But other members of the Hate family are still your friends, perhaps without you even knowing that they’re still living in your mental house. We’ll talk about some of them next, so that we can get a better picture of how hate still lives with us in society.

Now, lest you forget, Gentle Reader, the real reason we need to get re-familiar with the family of Hate is because it is one of our most powerful emotions. And understanding how it plays out in our own minds is crucial in making good business decisions. Good writers, directors, and politicians know this and use our hate as a tool for their own success. Isn’t it time you capitalized on their secret? Step right up and make some money off your hate! Master it and make a fortune! Are you ready? Can you handle the truth?

Hate. Part 4.

My dreams of humanity’s future include limitless energies, space-faring families, a ravenous curiosity for the unknown, boundless optimism, ceaseless enthusiasm, confidence just short of arrogance, elimination of hunger and control of disease. Most importantly, my dreams for future generations includes eliminating hate. In many ways this one component of behavior is the single greatest obstacle between today’s civilization and the future of my dreams.

Why is hate important? More to the point, why is hate a monumental obstacle? Because, by its very definition, hate influences the way we think, the way we see, hear, and how we feel. It is hatred of “the others” keeping many children of Sudan, Angola, or Ethiopia impoverished, malnourished and mistreated. Such children become soldiers who, by rote, hate “the others” enough to continue the cycle anew. It is hatred of science keeping otherwise intelligent people away from knowledge. Such knowledge deniers are more likely to be swayed by peer pressure and lax logic. It is only by learning to see clearly that we can create the future of our dreams.

Then, why does hate exist? And, if we recognize hate as evil, why do we allow it to persist? There must be a strong biological reason for hate to be with us since the dawn of history. However, this essay is not going to explore that reason. Suffice it to say that, in certain primitive settings, hate can improve your chances for survival and reproduction.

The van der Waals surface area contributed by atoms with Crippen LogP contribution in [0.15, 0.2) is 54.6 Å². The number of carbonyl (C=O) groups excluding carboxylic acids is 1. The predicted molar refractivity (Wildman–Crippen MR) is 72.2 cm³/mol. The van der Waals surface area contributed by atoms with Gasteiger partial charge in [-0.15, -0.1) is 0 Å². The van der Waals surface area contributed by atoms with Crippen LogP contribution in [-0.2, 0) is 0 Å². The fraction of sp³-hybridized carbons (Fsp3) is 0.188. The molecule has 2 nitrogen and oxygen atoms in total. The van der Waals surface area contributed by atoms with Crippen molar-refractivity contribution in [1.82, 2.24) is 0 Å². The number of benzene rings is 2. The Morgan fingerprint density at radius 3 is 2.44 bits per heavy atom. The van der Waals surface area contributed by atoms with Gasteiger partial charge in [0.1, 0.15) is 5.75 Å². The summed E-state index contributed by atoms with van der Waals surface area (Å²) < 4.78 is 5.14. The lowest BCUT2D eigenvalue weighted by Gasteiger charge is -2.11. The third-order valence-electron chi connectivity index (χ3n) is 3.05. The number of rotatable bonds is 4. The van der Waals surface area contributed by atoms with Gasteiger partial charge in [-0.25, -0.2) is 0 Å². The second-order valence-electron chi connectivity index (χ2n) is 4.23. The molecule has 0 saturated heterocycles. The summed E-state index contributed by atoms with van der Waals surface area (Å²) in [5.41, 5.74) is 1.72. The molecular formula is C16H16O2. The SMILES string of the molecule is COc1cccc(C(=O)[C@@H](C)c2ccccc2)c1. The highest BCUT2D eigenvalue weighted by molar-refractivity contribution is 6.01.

Why then does it persist? Buddha, Jesus, and other prophets have recognized and warned us against hate. Why then do we keep it? Perhaps it’s because we like it? No, it is not the same like as liking ice cream, but the kind of like that is only recognized for the indirect impact it has upon our lives. Allow me to elaborate.

We are emotional creatures. This is not a choice, but how we are made. We can, and do, fight our emotions to some extent, but in truth our mental organism requires emotion as food. Witness the onslaught of both fictional and real drama bombarding us. Who likes whom? Who hates whom? Who has made up and made love to whom? The popularity of romance novels, mysteries and thrillers are ample evidence that we, as humans, require exposed emotions as our major source of entertainment.

If you accept that premise, please now consider this; hate is the most potent emotion driving most other strong emotions. [1] Hate makes drama. Imagine the Big Brother house [2] in which there is no conflict, no hate. Nothing happens. Everyone gets along. You would never watch such a boring show. You would never have the chance, because the producers would never air such a show. Good producers choose contestants who are strong emoters, and likely to conflict with others. They lock the contestants in a house together, turn cameras on, and Presto, you have instant entertainment.

Hate drives our conflicts. We love to watch conflict, that’s why hollywood produces so many. But to make our future dreams become real, hate must be abandoned, buried. How can this be shown in a simple book?

I don’t know. Emotions are not the answer. People want emotions for entertainment, not for serious study. Dry philosophical analysis? Doubtful, for even mention of the ‘ph’ word glazes the eyes of most, including me. What if there were a way to wrap a study of hate into its more nascent biological state, fear? And from our study of fear, we wrap again the entire package into a form of self-help and get-rich book? It may be that this is the best way to show the average person that their hate hurts themselves more than anyone else. And that by understanding and controlling their hate, their fear, it will be possible to see business opportunities that were hidden.

Perhaps we can create a future without hate after all, not by clamoring about how evil it is, or how the world will be a better place without it. No, perhaps the only way to get rid of hate in all of us is to show each one of us how much more money we can make without it in our lives!


[1] Love being the great exception.